New Zealand’s agricultural innovation is helping businesses in the meat industry flourish in Asia’s diverse market.
Greenlea’s managing director Tony Egan said halal meat exports to Asia’s large muslim populations has been made possible by electrical stunning of animals before slaughter.
Electrical stunning was pioneered in New Zealand. The method desensitises the animal, making it an acceptable compromise to traditional halal practices.
“The meat industry in New Zealand has evolved from a very strong focus on the United States 20 years ago, to these days having a much broader range, now it’s certainly Asian business.
“New Zealand’s been able to demonstrate not just the integrity of our supply chain but also demonstrated our ability to comply with religious requirements from countries like Indonesia and Malaysia and that has given us real opportunity to grow our market in those countries,” Egan said.
Greenlea has had a presence in Asia since 1993, but the region became a major focus only recently, exporting high quality cuts of beef and offal products to Taiwan, Malaysia, Indonesia, China and Korea.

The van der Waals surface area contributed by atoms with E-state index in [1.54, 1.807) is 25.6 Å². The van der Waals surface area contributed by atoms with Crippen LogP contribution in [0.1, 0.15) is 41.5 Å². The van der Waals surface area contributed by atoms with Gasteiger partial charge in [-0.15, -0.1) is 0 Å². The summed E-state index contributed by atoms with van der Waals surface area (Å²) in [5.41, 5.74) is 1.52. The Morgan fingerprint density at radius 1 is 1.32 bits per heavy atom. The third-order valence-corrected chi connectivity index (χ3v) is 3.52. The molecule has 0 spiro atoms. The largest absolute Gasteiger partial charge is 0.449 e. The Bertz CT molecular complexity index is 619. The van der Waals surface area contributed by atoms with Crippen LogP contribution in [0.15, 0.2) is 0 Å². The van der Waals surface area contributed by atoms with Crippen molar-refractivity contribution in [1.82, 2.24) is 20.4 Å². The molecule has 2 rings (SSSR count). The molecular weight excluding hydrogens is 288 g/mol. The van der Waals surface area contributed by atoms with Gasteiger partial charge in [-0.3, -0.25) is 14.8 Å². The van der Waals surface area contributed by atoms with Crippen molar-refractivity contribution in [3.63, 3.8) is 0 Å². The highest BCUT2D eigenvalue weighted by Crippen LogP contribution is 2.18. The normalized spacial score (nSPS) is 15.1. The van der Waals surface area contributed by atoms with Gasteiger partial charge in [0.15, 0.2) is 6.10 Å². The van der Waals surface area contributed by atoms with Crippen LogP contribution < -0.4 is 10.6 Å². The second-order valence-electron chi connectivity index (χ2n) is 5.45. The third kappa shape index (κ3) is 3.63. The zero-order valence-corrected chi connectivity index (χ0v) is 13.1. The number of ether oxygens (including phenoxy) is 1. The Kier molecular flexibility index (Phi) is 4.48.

Egan said focusing on Asia has enabled the Waikato-based company to export a wider range of cow and bull cuts that are not routinely eaten in New Zealand and are more suitable for Asian cuisines.
“What Asia offers is a whole variety of product options that are less associated with grinding meat or grinding products and more associated with specific cuts.
“Take the shank meat for instance. It used to be a grinding meat item there’s now four different muscles we save in the shank.
“We’ve gotten much more specific in our understanding of muscle groups and their specific use in a cuisine or culture within a market.”
Egan said one of the key factors apart from our clean and green image that makes exports from New Zealand desirable, is the integrity of our supply chains.
“They know there’s very strong checks and balances in our processes. If something is labelled and packaged in New Zealand they can be comfortable with buying our products and feeding their families.
“We’ve tapped into that desire for certainty and confidence in their food supply and that’s a big factor in parts of Asia,” Egan said.
Greenlea is growing its overseas presence studying how countries are evolving.
The company has recently started exporting to one of Asia’s fastest developing economies, Myanmar.
“We’re constantly looking at countries as they evolve, we’re always on the lookout. While there’s a lot of talk about China we also keep an eye out for other countries,” Egan said.
While tariff restraints make trading in many parts of Asia harder, Greenlea has been working with Ministry of Foreign Affairs and Trade to try and break down those barriers.